• Percentage of Participants With an HIV-1 RNA Decrease of >= 1.0log10 Copies/mL From Baseline to Week 336 [ Time Frame: Baseline to 336 weeks ] [ Designated as safety issue: No ]
  • Percentage of Participants With HIV-1 RNA < 400 Copies/mL at Week 24 [ Time Frame: Week 24 ] [ Designated as safety issue: No ]
    The percentage of participants with plasma HIV-1 RNA < 400 copies/mL at Week 24 was summarized.

  • Percentage of Participants With HIV-1 RNA < 400 Copies/mL at Week 48 [ Time Frame: Week 48 ] [ Designated as safety issue: No ]
    The percentage of participants with plasma HIV-1 RNA < 400 copies/mL at Week 48 was summarized.

  • Percentage of Participants With HIV-1 RNA < 400 Copies/mL at Week 96 [ Time Frame: Week 96 ] [ Designated as safety issue: No ]
    The percentage of participants with plasma HIV-1 RNA < 400 copies/mL at Week 96 was summarized.

  • Percentage of Participants With HIV-1 RNA < 400 Copies/mL at Week 144 [ Time Frame: Week 144 ] [ Designated as safety issue: No ]
    The percentage of participants with plasma HIV-1 RNA < 400 copies/mL at Week 144 was summarized.

  • Percentage of Participants With HIV-1 RNA < 400 Copies/mL at Week 192 [ Time Frame: Week 192 ] [ Designated as safety issue: No ]
  • Percentage of Participants With HIV-1 RNA < 400 Copies/mL at Week 240 [ Time Frame: Week 240 ] [ Designated as safety issue: No ]
  • Percentage of Participants With HIV-1 RNA < 400 Copies/mL at Week 288 [ Time Frame: Week 288 ] [ Designated as safety issue: No ]
  • Percentage of Participants With HIV-1 RNA < 400 Copies/mL at Week 336 [ Time Frame: Week 336 ] [ Designated as safety issue: No ]
  • Percentage of Participants With HIV-1 RNA < 50 Copies/mL at Week 24 [ Time Frame: Week 24 ] [ Designated as safety issue: No ]
    The percentage of participants with plasma HIV-1 RNA < 50 copies/mL at Week 24 was summarized.

  • Percentage of Participants With HIV-1 RNA < 50 Copies/mL at Week 48 [ Time Frame: Week 48 ] [ Designated as safety issue: No ]
    The percentage of participants with plasma HIV-1 RNA < 50 copies/mL at Week 48 was summarized.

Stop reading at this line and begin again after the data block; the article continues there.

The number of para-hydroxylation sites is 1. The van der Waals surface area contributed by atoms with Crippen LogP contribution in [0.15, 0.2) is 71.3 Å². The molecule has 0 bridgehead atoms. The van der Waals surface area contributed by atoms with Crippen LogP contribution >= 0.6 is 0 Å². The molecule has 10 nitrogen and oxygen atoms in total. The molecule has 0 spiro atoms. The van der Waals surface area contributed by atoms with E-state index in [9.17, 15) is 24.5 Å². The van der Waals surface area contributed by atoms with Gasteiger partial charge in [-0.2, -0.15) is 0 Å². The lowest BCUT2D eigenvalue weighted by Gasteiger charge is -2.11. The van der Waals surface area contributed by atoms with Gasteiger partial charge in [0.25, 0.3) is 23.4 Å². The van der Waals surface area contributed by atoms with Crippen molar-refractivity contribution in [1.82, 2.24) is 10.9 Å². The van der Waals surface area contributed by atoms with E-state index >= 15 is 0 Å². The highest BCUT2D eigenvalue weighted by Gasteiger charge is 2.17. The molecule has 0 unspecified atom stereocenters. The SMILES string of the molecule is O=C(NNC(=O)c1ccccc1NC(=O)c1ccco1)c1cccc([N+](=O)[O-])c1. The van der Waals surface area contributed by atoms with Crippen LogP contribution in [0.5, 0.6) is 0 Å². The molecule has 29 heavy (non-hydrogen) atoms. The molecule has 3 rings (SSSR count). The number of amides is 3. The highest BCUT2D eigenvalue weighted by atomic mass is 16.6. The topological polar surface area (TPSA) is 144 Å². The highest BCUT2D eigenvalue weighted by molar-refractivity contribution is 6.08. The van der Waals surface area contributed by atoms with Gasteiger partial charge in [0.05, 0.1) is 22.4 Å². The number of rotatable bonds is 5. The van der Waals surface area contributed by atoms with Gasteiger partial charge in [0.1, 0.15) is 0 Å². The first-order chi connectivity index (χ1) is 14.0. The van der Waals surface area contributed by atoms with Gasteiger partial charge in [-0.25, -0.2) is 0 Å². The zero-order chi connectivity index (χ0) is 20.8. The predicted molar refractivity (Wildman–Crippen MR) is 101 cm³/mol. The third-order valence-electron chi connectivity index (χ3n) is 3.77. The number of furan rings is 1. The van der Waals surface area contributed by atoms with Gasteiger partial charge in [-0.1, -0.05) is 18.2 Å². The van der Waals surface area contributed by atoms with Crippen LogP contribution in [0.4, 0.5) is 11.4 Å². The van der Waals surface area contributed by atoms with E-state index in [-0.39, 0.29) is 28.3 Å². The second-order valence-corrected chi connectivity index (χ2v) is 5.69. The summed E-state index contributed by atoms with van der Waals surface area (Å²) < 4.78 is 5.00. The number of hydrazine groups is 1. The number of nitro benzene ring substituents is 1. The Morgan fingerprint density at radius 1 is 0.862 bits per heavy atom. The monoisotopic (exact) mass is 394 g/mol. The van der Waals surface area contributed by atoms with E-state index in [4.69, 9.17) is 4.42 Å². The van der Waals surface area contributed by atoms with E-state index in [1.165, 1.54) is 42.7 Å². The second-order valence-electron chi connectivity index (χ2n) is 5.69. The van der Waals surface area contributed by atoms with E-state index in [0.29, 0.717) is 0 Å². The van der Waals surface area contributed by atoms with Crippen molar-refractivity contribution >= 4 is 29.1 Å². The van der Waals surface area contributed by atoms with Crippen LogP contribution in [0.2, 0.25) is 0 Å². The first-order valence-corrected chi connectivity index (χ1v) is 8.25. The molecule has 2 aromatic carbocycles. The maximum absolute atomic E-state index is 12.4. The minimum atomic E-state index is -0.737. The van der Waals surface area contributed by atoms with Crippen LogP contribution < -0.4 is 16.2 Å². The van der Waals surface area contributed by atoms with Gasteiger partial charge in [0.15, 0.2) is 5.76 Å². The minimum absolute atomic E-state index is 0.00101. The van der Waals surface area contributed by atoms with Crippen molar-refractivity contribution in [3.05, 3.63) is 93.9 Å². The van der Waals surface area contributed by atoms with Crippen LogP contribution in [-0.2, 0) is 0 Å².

• Percentage of Participants With HIV-1 RNA < 50 Copies/mL at Week 96 [ Time Frame: Week 96 ] [ Designated as safety issue: No ]
    The percentage of participants with plasma HIV-1 RNA < 50 copies/mL at Week 96 was summarized.

  • Percentage of Participants With HIV-1 RNA < 50 Copies/mL at Week 144 [ Time Frame: Week 144 ] [ Designated as safety issue: No ]
    The percentage of participants with plasma HIV-1 RNA < 50 copies/mL at Week 144 was summarized.

  • Percentage of Participants With HIV-1 RNA < 50 Copies/mL at Week 192 [ Time Frame: Week 192 ] [ Designated as safety issue: No ]
  • Percentage of Participants With HIV-1 RNA < 50 Copies/mL at Week 240 [ Time Frame: Week 240 ] [ Designated as safety issue: No ]
  • Percentage of Participants With HIV-1 RNA < 50 Copies/mL at Week 288 [ Time Frame: Week 288 ] [ Designated as safety issue: No ]
  • Percentage of Participants With HIV-1 RNA < 50 Copies/mL at Week 336 [ Time Frame: Week 336 ] [ Designated as safety issue: No ]
  • Percentage of Participants With Virologic Failure at Week 48 [ Time Frame: 48 weeks ] [ Designated as safety issue: No ]
    Virologic failure was defined as participants who never responded (response was defined as either a >= 0.5 log10 decrease from baseline in HIV-1 RNA in 2 consecutive visits or HIV-1 RNA < 400 copies/mL in 2 consecutive visits) or who had a rebound after achieving a response (rebound was defined as >= 1 log10 increase from nadir, or >= the baseline value, or > 1000 copies/mL in 2 consecutive visits). The virologic failure rate at Week 48 was estimated from Kaplan-Meier product limit method by including all HIV-1 RNA data collected during the double-blind phase.


Enrollment: 87
Study Start Date: July 2006
Study Completion Date: December 2013